‘Spy Kids: Armageddon’ is a heartfelt and trouble-free adventure that almost lives up to the original series.
In the early 2000s, Robert Rodriguez penned and directed the original Spy Kids franchise. Alexa Vega and Daryl Sabara starred as two children whose lives change overnight when they discover that their parents are actually secret agents working for the OSS — the Organization of Super Spies. (Such non-discrete nomenclature for a top-secret enterprise really helped the franchise dig its feet into the young target demographic.) As for their parents, they were gloriously portrayed by Antonio Banderas and Carla Gugino, who brought heightened passion and playfulness to the combat-ready yet often incautious agents.
The 2023 reboot revisits the original franchise’s premise, replicating its predecessor’s formula in creating a high-stakes mission for the brave-hearted rugrats, Tony (Connor Esterson) and Patty (Everly Carganilla). They must step in when their parents are captured to prevent the cartoon-like villain, The King (Billy Magnussen,) from gameifying the world via a far-reaching virus that gives him control over all technology. How will the baddie accomplish this: via the Armageddon code, which belongs to, you guessed it, our spy kids’ mom and pops (Zachary Levi and Gina Rodriguez).
Fans of the original franchise will appreciate the wacky weaponry and goofy gadgetry that defy all scientific capabilities but lend way to an adventurous high-stakes mission that never feels all-too-threatening. Instead of guns and bombs, we’ve got ultra-sticky goop with indestructible adhesive (once activated) and explosives that, when detonated, can make your opponent super hungry, cute, or giggly. Remember: this is, first and foremost, a children’s movie. Thus, ensuring that the children always feel virtually unassailable, even in the presence of danger, is a must.
It’s clear that Rodriguez is back at the helm, for the film retains the original’s use of adults as extraneous participants who, despite years of training and advanced IQs, cannot seem to concoct a better plan than a single-digit preadolescent. It’s a matter of suspending disbelief and enjoying the ride — a ride that has kids teaching adults lessons about morality and righteousness.
The film, though aimed at children, does tackle super relevant themes — including the threat technology presents to young minds. And, Rodriguez exploits this very relevant subtext to create a threat that children are best equipped to confront — a video game mastermind. Is the game the problem, or the creator?
As for the game’s creator, in walks Billy Magnussen’s “The King,” who boasts that tried-and-true villainous smirk and cringey baddie dialogue reminiscent of the villains in the original franchise. Yet, he’s a bit less animated and lacks the visual absurdity akin to Alexander Minion, who boasted three clay-like faces extending from his primary head. The King is more a CGI-age villain, whose castle responds to his whims and demands. He can create chairs from cement blocks in the walls and stairs miraculously appear when he needs to descend from a threatening height.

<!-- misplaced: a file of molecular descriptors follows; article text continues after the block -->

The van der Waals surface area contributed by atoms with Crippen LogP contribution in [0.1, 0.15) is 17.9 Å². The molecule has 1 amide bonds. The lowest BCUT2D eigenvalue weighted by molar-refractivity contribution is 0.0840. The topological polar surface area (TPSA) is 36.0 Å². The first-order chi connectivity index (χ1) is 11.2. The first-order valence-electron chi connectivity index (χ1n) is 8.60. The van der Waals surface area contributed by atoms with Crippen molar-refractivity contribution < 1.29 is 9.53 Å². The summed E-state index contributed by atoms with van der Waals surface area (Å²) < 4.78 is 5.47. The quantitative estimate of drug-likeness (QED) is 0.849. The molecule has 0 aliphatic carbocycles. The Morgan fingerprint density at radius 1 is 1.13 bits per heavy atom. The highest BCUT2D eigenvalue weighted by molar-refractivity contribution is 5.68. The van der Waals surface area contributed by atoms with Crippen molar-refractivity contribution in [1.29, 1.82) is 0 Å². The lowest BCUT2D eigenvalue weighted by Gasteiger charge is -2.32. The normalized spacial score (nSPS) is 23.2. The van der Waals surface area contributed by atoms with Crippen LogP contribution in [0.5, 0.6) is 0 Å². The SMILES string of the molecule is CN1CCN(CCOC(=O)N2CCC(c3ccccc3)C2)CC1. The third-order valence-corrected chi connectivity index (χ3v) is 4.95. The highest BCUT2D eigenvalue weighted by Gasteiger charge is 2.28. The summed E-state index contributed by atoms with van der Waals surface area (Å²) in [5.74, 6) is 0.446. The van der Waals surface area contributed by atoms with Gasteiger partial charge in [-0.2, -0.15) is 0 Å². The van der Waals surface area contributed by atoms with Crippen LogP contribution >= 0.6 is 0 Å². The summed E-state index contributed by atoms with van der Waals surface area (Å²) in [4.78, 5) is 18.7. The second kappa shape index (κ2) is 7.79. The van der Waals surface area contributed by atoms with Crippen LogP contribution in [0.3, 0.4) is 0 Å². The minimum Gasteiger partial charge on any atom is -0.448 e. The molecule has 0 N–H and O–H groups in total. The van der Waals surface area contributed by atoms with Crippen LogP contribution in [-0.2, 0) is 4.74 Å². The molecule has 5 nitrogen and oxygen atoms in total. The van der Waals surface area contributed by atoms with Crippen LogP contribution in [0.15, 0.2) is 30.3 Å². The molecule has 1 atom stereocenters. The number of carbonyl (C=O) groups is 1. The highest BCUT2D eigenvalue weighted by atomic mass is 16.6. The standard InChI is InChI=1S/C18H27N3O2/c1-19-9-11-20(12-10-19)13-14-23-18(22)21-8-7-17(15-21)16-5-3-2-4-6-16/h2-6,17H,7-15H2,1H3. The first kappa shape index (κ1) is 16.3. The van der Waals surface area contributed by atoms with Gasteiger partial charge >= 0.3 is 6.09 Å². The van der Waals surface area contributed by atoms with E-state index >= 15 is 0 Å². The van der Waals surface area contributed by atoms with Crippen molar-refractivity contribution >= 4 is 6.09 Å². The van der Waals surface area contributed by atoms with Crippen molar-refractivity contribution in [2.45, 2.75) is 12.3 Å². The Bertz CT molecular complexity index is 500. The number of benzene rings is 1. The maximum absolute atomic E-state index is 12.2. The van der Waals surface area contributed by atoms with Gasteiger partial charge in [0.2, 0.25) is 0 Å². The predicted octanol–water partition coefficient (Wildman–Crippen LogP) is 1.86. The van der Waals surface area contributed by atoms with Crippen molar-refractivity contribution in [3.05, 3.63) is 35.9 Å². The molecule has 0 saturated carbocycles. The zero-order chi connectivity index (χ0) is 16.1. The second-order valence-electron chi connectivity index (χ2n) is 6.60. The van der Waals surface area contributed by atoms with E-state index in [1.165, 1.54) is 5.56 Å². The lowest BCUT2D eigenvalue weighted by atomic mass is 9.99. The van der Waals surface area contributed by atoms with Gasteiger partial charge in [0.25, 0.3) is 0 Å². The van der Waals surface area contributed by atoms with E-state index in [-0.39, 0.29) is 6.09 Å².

This shift, though understandable in the age of CGI, strips away some of the magic inherent to the original franchise. Back then, the villains were built from the ground up via ingenious costume designers and make-up artists. Who could forget the Thumb-Thumbs — whose bodies were comprised entirely of thumbs — or the Timekeeper — who had an antique mini Grandfather clock where a head should be? The practical effects augmented the franchise’s playful atmosphere — each installment seemingly one-upping the last in the ridiculous imagery department.
In Spy Kids: Armageddon, the villains are appropriately video-game-esque (as that is their origin), but it’s abundantly clear that they are entirely computer-generated. We get walking skeletons and highly-armed mega guards who are nowhere near as inventive as the Spy Kids villain of yesteryear. Some of the villains are dressed-up actors, but even they just resemble basic warriors.
While the child-aimed weaponry and gadgetry help compensate for this, we still miss the likes of Alan Cumming’s exuberant Fegan Floop, whose name alone is more buoyant than the “King” and his computerized henchman — let alone his captivating, musically-inclined performance that Magnussen cannot compete with.
While our villainous threats leave much to be desired in the visual originality department, they are just as redeemable as their now decades-old foes. In Spy Kids fashion, the kids teach the old folks a lesson in second chances and leading with compassion.
Spoiler Warning (but you’ll definitely see this coming…)
The villains learn to be better, as do the parents. The simplicity of the child mind — innocence, trust, and wonder — and the unjaded belief that people can change is at the heart of this film. The movie is not about leaving the bad guy behind in a fiery explosion or locking him away for all eternity. It’s about him growing and learning that society is redeemable without force — if you are patient and understanding. And, the parents learn a little something about putting away the fisticuffs and loading their arsenals with hugs and words of encouragement.
Is it a bit far-fetched and rosy? Is it more fantastical than the very weapons at play? Maybe so, but it’s also the very same fuzzy ingredient that propelled the original franchise, which left an indelible mark on the now-millennials who will be tuning in for this nostalgic trip down memory lane.